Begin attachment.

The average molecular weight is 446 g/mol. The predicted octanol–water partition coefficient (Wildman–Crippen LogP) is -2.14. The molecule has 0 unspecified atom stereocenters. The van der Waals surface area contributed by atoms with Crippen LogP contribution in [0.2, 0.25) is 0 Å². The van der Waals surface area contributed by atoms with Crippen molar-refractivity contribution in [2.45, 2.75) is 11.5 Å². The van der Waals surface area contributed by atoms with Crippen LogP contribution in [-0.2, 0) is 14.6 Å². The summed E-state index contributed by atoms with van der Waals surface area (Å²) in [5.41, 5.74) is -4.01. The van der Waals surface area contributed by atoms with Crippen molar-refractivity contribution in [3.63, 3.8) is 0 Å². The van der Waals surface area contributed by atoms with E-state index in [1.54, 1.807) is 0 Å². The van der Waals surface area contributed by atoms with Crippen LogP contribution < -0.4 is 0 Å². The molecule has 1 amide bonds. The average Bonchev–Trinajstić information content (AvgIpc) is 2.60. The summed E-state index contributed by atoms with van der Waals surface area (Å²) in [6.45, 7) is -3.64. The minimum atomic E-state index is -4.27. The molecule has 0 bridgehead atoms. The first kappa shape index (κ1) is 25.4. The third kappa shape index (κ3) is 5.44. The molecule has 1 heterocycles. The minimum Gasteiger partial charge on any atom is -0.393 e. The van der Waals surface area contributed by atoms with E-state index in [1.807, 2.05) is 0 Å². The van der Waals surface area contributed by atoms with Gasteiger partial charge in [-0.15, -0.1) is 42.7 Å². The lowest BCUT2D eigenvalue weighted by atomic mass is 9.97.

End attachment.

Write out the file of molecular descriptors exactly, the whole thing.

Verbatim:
The average molecular weight is 446 g/mol. The predicted octanol–water partition coefficient (Wildman–Crippen LogP) is -2.14. The molecule has 0 unspecified atom stereocenters. The van der Waals surface area contributed by atoms with Crippen LogP contribution in [0.2, 0.25) is 0 Å². The van der Waals surface area contributed by atoms with Crippen molar-refractivity contribution in [2.45, 2.75) is 11.5 Å². The van der Waals surface area contributed by atoms with Crippen LogP contribution in [-0.2, 0) is 14.6 Å². The summed E-state index contributed by atoms with van der Waals surface area (Å²) in [5.41, 5.74) is -4.01. The van der Waals surface area contributed by atoms with Crippen molar-refractivity contribution in [3.63, 3.8) is 0 Å². The van der Waals surface area contributed by atoms with E-state index in [1.54, 1.807) is 0 Å². The van der Waals surface area contributed by atoms with Crippen LogP contribution < -0.4 is 0 Å². The molecule has 1 amide bonds. The average Bonchev–Trinajstić information content (AvgIpc) is 2.60. The summed E-state index contributed by atoms with van der Waals surface area (Å²) in [6.45, 7) is -3.64. The minimum atomic E-state index is -4.27. The molecule has 0 bridgehead atoms. The first kappa shape index (κ1) is 25.4. The third kappa shape index (κ3) is 5.44. The molecule has 1 heterocycles. The minimum Gasteiger partial charge on any atom is -0.393 e. The van der Waals surface area contributed by atoms with E-state index in [1.807, 2.05) is 0 Å². The van der Waals surface area contributed by atoms with Gasteiger partial charge in [-0.15, -0.1) is 42.7 Å². The lowest BCUT2D eigenvalue weighted by atomic mass is 9.97.